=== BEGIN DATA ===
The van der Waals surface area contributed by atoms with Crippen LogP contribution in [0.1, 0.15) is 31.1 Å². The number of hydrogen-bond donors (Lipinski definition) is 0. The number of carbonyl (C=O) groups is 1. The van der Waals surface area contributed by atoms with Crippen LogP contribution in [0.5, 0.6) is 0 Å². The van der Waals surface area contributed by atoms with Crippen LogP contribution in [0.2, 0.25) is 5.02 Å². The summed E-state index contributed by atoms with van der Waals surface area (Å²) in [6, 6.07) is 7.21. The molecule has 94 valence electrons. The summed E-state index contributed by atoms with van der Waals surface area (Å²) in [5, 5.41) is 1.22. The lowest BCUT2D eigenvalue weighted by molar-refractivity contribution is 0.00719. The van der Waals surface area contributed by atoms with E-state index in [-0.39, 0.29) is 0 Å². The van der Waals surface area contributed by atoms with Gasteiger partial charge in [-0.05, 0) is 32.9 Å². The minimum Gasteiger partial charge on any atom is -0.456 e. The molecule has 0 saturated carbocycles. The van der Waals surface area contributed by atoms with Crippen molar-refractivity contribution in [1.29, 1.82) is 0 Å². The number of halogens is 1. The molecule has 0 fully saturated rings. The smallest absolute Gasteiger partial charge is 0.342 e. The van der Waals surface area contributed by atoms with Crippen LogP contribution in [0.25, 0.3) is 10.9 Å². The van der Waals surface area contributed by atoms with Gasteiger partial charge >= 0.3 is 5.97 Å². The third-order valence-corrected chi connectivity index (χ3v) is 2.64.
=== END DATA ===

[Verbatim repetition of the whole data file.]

The van der Waals surface area contributed by atoms with Crippen LogP contribution in [0.1, 0.15) is 31.1 Å². The number of hydrogen-bond donors (Lipinski definition) is 0. The number of carbonyl (C=O) groups is 1. The van der Waals surface area contributed by atoms with Crippen LogP contribution in [0.5, 0.6) is 0 Å². The van der Waals surface area contributed by atoms with Crippen LogP contribution in [0.2, 0.25) is 5.02 Å². The summed E-state index contributed by atoms with van der Waals surface area (Å²) in [6, 6.07) is 7.21. The molecule has 94 valence electrons. The summed E-state index contributed by atoms with van der Waals surface area (Å²) in [5, 5.41) is 1.22. The lowest BCUT2D eigenvalue weighted by molar-refractivity contribution is 0.00719. The van der Waals surface area contributed by atoms with E-state index in [-0.39, 0.29) is 0 Å². The van der Waals surface area contributed by atoms with Gasteiger partial charge in [-0.05, 0) is 32.9 Å². The minimum Gasteiger partial charge on any atom is -0.456 e. The molecule has 0 saturated carbocycles. The van der Waals surface area contributed by atoms with Crippen molar-refractivity contribution in [1.29, 1.82) is 0 Å². The number of halogens is 1. The molecule has 0 fully saturated rings. The smallest absolute Gasteiger partial charge is 0.342 e. The van der Waals surface area contributed by atoms with Crippen LogP contribution in [0.25, 0.3) is 10.9 Å². The van der Waals surface area contributed by atoms with Gasteiger partial charge >= 0.3 is 5.97 Å². The third-order valence-corrected chi connectivity index (χ3v) is 2.64.